Functionalism refers to a theory that states mental states including desires and beliefs constitute behavioral outputs, sensory inputs and other mental states. On the other hand, Marxism refers to an economic, economic and social philosophy that examines the effect of capitalism on productivity, labor and economic development. 

Basis

While functionalism believes that the only way that society can work and function effectively is through harmony and stability, Marxism bases the society on a conflict between classes. 

Perspective on the role of education

While functionalism argues that education provides specialized and advanced division of labor to an industrial society and provides upward mobility for the hard workers, Marxism argues that education reproduces class inequality and works for the Bourgeois.  

Societal structure

While functionalism is based on a society with a shared culture, Marxism is based on a society with a material structure. 

Effect of culture on society

While functionalism sees culture as a means of institutionalizing the community into shared values and norms, Marxism sees culture as a social control instrument for the dominant class. 

Functionalism vs. Marxism: Comparison Table

Summary vs. Functionalism and Marxism

Functionalism refers to a theory that states mental states including desires and beliefs constitute behavioral outputs, sensory inputs and other mental states. It sees culture as a means of institutionalizing the community into shared values and norms. On the other hand, Marxism refers to an economic, economic and social philosophy that examines the effect of capitalism on productivity, labor and economic development. It sees culture as a social control instrument for the dominant class. Both, however, emphasize the importance of harmony and stability the society and view society as a whole.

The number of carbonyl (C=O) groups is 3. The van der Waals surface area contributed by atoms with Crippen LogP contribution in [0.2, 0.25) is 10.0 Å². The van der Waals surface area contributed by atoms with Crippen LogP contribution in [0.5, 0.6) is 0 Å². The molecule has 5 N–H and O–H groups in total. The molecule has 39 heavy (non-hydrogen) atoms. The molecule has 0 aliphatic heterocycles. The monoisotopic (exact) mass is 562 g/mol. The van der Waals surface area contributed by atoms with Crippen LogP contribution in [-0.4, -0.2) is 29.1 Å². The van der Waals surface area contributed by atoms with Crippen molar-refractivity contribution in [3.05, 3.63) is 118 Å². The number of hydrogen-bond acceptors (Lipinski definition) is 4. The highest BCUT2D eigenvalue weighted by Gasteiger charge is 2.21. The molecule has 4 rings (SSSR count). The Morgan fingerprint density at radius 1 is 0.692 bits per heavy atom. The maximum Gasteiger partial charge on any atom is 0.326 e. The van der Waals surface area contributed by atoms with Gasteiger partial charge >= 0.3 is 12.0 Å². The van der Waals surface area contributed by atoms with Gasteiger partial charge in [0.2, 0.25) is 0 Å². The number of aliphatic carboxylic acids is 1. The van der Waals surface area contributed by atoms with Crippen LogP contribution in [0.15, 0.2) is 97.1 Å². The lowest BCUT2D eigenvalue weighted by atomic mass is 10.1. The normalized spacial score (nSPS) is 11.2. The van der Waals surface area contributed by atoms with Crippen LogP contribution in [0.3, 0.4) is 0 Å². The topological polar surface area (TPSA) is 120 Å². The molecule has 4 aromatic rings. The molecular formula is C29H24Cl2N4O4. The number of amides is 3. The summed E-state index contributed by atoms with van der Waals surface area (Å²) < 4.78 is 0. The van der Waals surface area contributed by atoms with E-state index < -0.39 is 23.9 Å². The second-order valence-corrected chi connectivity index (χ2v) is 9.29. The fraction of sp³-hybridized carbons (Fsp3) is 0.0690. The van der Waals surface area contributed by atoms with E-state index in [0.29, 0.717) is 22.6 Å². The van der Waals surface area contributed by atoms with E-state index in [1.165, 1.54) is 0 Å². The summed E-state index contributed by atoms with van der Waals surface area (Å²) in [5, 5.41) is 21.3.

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References :


[0]Nicos P. Mouzelis. Back to Sociological Theory: The Construction of Social Orders. Springer Publishers, 2016. https://books.google.co.ke/books?id=NAG_DAAAQBAJ&pg=PA55&dq=Difference+between+Functionalism+and+Marxism&hl=en&sa=X&ved=2ahUKEwj3zMjF3YHrAhUBCRoKHbeXAfAQ6AEwAHoECAMQAg#v=onepage&q=Difference%20between%20Functionalism%20and%20Marxism&f=false

[1]Seymour Lipset. Consensus and Conflict: Essays in Political Sociology. Transaction Publishers, 1985. https://books.google.co.ke/books?id=dWNUOaUi384C&pg=PA13&dq=Difference+between+Functionalism+and+Marxism&hl=en&sa=X&ved=2ahUKEwj3zMjF3YHrAhUBCRoKHbeXAfAQ6AEwAXoECAIQAg#v=onepage&q=Difference%20between%20Functionalism%20and%20Marxism&f=false

[2]Mark Kirby. Sociology in Perspective. Heinemann Publishers, 2000. https://books.google.co.ke/books?id=NE7fykwlOl8C&pg=SL7-PA28&dq=Difference+between+Functionalism+and+Marxism&hl=en&sa=X&ved=2ahUKEwj3zMjF3YHrAhUBCRoKHbeXAfAQ6AEwA3oECAAQAg#v=onepage&q=Difference%20between%20Functionalism%20and%20Marxism&f=false

[3]Image credit: https://freesvg.org/img/3S3CPOM.png

[4]Image credit: https://commons.wikimedia.org/wiki/File:General_Diagram_of_Structural-Functionalism.png